The NAPFE's history reveals why I always say that my personal black history is American history:
It begins in the late 1890's and early 1900's when the Railway Mail Service was the most important phase of the postal service outside the area of first-class post offices. Nearly every railroad which passed through or near sizable towns had a mail car. The clerk in the mail car was responsible for receiving and dispatching mail in accordance with official schemes, schedules and special instructions. A great majority of the railway mail clerks were black. The Railway Mail Service was operating with dangerous wooden cars which guaranteed casualty in train wrecks. As a result, competition for the hazardous positions was slight and blacks were more readily hired as railway clerks until the railways conversion from wooden to steel railway cars in 1913.
With the advent of steel cars, a concerted effort was made to eliminate black railway mail workers. Since the Railway Mail Association excluded blacks from its membership, black workers did not have the benefit of an industrial organization to appeal to for their defense. This was the situation facing black workers when a call went out to black railway mail clerks in August 1913 to convene in Tennessee in October for the purpose of joining forces to combat the discrimination they were encountering.
Thirteen states were represented at that first meeting on October 2, 1913 at the foot of Lookout Mountain in Chattanooga, Tennessee when the National Alliance of Postal Employees was founded. The major concerns of that founding meeting were: to provide a beneficiary department and an insurance department to enable black railway clerks to make suitable provisions for their families; to launch a national journal dedicated to the interests of black railway mail clerks; and to establish means to effectively present their grievances and petitions to the Post Office Department.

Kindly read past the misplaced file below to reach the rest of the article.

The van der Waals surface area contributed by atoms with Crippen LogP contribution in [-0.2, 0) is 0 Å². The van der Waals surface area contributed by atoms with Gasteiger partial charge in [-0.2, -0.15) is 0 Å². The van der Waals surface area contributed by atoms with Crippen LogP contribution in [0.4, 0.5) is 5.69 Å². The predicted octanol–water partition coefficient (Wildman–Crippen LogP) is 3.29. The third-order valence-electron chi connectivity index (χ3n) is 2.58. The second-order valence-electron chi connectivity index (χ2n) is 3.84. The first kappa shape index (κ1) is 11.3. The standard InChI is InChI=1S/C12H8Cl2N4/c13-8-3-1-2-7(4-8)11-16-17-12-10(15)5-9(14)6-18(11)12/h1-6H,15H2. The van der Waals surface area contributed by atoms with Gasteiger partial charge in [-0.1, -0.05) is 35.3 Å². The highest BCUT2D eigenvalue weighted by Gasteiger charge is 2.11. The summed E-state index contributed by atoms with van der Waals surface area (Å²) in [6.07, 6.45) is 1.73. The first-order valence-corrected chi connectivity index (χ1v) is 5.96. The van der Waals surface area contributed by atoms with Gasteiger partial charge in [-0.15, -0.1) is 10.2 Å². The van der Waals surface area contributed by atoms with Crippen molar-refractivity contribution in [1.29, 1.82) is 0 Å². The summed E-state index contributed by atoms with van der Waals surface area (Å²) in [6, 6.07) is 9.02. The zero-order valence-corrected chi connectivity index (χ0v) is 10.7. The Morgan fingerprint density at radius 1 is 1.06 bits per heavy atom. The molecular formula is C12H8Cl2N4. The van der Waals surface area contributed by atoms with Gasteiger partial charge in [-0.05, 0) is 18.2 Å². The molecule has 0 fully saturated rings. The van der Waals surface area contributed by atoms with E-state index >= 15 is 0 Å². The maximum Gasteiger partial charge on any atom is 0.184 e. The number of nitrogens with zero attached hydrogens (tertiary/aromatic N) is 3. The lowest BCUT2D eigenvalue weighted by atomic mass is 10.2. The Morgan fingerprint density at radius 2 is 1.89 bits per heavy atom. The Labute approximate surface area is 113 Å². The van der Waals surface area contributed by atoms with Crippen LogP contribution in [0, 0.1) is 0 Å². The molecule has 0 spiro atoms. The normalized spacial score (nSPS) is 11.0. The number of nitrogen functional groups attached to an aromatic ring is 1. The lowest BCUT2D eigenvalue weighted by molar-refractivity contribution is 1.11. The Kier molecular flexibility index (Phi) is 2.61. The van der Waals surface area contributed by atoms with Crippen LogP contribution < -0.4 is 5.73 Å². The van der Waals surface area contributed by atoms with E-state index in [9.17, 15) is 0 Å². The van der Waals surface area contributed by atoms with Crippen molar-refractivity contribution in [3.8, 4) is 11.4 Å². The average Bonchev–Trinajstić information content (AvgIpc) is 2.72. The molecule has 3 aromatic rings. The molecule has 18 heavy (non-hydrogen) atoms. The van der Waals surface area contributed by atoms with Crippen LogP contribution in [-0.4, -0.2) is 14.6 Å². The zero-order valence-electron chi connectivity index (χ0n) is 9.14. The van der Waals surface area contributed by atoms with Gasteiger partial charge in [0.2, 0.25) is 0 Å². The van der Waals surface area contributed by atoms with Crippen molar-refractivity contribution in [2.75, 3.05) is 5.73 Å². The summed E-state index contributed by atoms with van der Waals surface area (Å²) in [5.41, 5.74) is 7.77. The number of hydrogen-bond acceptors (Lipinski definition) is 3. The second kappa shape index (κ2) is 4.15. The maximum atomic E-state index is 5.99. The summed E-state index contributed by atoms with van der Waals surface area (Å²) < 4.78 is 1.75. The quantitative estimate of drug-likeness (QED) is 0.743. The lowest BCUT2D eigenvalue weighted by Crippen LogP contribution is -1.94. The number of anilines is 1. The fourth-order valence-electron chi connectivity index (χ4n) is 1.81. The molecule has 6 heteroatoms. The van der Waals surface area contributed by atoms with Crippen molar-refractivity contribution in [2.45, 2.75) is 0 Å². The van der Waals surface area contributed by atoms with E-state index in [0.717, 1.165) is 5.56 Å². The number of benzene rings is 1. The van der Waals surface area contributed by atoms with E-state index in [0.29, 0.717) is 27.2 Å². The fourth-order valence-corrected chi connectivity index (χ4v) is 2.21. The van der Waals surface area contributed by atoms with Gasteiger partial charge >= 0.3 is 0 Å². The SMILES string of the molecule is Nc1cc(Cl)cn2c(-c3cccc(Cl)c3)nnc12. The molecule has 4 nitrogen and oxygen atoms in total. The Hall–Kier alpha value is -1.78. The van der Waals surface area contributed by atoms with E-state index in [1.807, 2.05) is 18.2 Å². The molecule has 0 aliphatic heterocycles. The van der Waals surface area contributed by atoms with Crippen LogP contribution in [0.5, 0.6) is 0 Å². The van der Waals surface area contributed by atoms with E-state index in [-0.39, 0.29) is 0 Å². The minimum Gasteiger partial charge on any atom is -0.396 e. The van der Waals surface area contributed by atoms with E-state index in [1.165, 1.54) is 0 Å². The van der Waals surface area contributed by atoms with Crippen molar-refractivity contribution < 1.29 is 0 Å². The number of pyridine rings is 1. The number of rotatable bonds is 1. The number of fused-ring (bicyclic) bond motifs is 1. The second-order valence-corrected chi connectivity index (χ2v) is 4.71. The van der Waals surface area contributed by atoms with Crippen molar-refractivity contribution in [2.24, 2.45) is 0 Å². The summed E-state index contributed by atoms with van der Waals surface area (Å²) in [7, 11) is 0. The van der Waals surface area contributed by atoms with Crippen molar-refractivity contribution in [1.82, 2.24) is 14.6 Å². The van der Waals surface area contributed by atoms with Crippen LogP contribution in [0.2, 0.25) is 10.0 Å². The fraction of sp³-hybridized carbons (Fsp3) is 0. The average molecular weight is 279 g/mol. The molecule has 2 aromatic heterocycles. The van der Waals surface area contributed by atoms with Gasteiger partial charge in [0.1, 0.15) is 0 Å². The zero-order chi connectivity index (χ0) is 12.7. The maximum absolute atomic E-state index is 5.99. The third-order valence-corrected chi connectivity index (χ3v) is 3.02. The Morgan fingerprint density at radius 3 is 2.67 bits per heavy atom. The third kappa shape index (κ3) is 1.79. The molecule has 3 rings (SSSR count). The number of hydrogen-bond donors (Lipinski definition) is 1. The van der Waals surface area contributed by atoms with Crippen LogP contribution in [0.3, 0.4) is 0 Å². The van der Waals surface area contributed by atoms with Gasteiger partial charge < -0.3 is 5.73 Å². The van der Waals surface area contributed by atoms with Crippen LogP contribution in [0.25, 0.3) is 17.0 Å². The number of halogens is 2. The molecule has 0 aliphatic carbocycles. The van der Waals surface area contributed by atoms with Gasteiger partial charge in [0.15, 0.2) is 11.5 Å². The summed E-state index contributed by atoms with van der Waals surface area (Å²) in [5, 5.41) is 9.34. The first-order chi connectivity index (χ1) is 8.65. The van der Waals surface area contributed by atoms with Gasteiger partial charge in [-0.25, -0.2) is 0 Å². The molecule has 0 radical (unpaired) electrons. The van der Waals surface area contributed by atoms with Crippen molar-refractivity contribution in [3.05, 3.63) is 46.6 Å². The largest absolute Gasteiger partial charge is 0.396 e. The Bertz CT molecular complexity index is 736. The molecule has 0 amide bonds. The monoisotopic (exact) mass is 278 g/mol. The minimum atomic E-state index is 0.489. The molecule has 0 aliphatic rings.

In 1923, the National Alliance became the first industrial Union in the United States when it opened its membership to any postal employee who desired to join.
As reported in the THE RED BOOK OF HOUSTON [a compendium of social, professional, religious, educational and industrial interests of Houston's colored population which was published in 1915]
His Redbook entry stated:
For more information about Mason Barnett Patten click here.